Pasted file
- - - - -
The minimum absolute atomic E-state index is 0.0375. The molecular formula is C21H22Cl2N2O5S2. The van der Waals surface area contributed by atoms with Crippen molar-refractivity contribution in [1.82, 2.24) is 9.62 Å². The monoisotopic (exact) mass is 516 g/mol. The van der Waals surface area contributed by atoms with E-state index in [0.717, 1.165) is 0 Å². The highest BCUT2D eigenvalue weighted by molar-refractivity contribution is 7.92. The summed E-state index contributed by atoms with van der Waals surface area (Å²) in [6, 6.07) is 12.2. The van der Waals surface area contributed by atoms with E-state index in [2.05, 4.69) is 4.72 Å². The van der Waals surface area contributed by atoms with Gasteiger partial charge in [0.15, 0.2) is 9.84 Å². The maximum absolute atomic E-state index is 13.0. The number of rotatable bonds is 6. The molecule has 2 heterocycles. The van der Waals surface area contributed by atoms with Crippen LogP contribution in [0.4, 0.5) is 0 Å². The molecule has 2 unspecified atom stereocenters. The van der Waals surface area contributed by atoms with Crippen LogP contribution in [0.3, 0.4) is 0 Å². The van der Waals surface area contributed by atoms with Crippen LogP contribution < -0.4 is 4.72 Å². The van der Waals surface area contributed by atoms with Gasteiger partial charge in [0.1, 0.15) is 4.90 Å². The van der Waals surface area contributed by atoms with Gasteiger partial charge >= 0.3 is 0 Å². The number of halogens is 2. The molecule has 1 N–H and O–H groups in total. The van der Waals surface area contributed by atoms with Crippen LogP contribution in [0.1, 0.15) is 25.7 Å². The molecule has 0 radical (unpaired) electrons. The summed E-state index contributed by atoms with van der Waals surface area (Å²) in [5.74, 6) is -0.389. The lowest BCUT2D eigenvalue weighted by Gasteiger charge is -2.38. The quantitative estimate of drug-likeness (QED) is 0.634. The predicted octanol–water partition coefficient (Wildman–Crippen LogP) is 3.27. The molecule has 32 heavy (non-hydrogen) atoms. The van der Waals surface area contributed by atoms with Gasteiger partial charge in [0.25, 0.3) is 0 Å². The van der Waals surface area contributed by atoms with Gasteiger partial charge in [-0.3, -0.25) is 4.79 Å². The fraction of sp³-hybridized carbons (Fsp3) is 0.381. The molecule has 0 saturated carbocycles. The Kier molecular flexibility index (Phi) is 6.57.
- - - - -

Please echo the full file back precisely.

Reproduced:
The minimum absolute atomic E-state index is 0.0375. The molecular formula is C21H22Cl2N2O5S2. The van der Waals surface area contributed by atoms with Crippen molar-refractivity contribution in [1.82, 2.24) is 9.62 Å². The monoisotopic (exact) mass is 516 g/mol. The van der Waals surface area contributed by atoms with E-state index in [0.717, 1.165) is 0 Å². The highest BCUT2D eigenvalue weighted by molar-refractivity contribution is 7.92. The summed E-state index contributed by atoms with van der Waals surface area (Å²) in [6, 6.07) is 12.2. The van der Waals surface area contributed by atoms with E-state index in [2.05, 4.69) is 4.72 Å². The van der Waals surface area contributed by atoms with Gasteiger partial charge in [0.15, 0.2) is 9.84 Å². The maximum absolute atomic E-state index is 13.0. The number of rotatable bonds is 6. The molecule has 2 heterocycles. The van der Waals surface area contributed by atoms with Crippen LogP contribution in [0.4, 0.5) is 0 Å². The molecule has 2 unspecified atom stereocenters. The van der Waals surface area contributed by atoms with Crippen LogP contribution in [0.3, 0.4) is 0 Å². The van der Waals surface area contributed by atoms with Crippen LogP contribution < -0.4 is 4.72 Å². The van der Waals surface area contributed by atoms with Gasteiger partial charge in [0.1, 0.15) is 4.90 Å². The van der Waals surface area contributed by atoms with Gasteiger partial charge >= 0.3 is 0 Å². The number of halogens is 2. The molecule has 1 N–H and O–H groups in total. The van der Waals surface area contributed by atoms with Crippen LogP contribution in [0.1, 0.15) is 25.7 Å². The molecule has 0 radical (unpaired) electrons. The summed E-state index contributed by atoms with van der Waals surface area (Å²) in [5.74, 6) is -0.389. The lowest BCUT2D eigenvalue weighted by Gasteiger charge is -2.38. The quantitative estimate of drug-likeness (QED) is 0.634. The predicted octanol–water partition coefficient (Wildman–Crippen LogP) is 3.27. The molecule has 32 heavy (non-hydrogen) atoms. The van der Waals surface area contributed by atoms with Gasteiger partial charge in [0.25, 0.3) is 0 Å². The van der Waals surface area contributed by atoms with Gasteiger partial charge in [-0.3, -0.25) is 4.79 Å². The fraction of sp³-hybridized carbons (Fsp3) is 0.381. The molecule has 0 saturated carbocycles. The Kier molecular flexibility index (Phi) is 6.57.